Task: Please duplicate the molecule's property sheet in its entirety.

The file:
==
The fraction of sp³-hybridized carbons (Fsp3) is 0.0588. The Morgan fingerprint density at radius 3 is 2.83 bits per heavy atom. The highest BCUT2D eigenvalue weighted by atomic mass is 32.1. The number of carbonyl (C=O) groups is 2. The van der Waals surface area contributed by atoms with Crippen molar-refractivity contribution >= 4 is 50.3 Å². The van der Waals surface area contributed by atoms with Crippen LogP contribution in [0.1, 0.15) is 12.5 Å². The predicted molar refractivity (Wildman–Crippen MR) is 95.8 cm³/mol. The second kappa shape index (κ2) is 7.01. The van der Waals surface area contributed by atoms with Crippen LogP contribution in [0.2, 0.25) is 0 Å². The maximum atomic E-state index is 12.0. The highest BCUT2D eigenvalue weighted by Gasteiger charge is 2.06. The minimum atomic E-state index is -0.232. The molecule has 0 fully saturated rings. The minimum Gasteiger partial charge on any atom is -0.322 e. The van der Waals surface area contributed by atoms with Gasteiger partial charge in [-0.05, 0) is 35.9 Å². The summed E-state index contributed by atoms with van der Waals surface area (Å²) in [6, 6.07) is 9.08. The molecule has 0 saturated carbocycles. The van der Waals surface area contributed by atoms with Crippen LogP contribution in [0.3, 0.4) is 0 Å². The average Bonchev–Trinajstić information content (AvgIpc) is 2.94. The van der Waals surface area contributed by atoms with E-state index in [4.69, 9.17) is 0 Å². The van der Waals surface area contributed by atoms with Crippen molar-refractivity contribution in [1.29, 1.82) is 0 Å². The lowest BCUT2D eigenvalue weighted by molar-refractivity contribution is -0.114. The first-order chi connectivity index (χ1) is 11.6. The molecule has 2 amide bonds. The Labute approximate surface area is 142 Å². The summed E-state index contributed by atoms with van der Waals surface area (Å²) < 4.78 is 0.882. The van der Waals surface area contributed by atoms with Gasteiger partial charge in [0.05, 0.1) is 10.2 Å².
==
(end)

The fraction of sp³-hybridized carbons (Fsp3) is 0.0588. The Morgan fingerprint density at radius 3 is 2.83 bits per heavy atom. The highest BCUT2D eigenvalue weighted by atomic mass is 32.1. The number of carbonyl (C=O) groups is 2. The van der Waals surface area contributed by atoms with Crippen molar-refractivity contribution >= 4 is 50.3 Å². The van der Waals surface area contributed by atoms with Crippen LogP contribution in [0.1, 0.15) is 12.5 Å². The predicted molar refractivity (Wildman–Crippen MR) is 95.8 cm³/mol. The second kappa shape index (κ2) is 7.01. The van der Waals surface area contributed by atoms with Crippen LogP contribution in [0.2, 0.25) is 0 Å². The maximum atomic E-state index is 12.0. The highest BCUT2D eigenvalue weighted by Gasteiger charge is 2.06. The minimum atomic E-state index is -0.232. The molecule has 0 fully saturated rings. The minimum Gasteiger partial charge on any atom is -0.322 e. The van der Waals surface area contributed by atoms with Gasteiger partial charge in [-0.05, 0) is 35.9 Å². The summed E-state index contributed by atoms with van der Waals surface area (Å²) in [6, 6.07) is 9.08. The molecule has 0 saturated carbocycles. The van der Waals surface area contributed by atoms with Crippen LogP contribution in [0.3, 0.4) is 0 Å². The average Bonchev–Trinajstić information content (AvgIpc) is 2.94. The van der Waals surface area contributed by atoms with E-state index in [4.69, 9.17) is 0 Å². The van der Waals surface area contributed by atoms with Crippen molar-refractivity contribution in [1.29, 1.82) is 0 Å². The lowest BCUT2D eigenvalue weighted by molar-refractivity contribution is -0.114. The first-order chi connectivity index (χ1) is 11.6. The molecule has 2 amide bonds. The Labute approximate surface area is 142 Å². The summed E-state index contributed by atoms with van der Waals surface area (Å²) < 4.78 is 0.882. The van der Waals surface area contributed by atoms with Gasteiger partial charge in [0.05, 0.1) is 10.2 Å².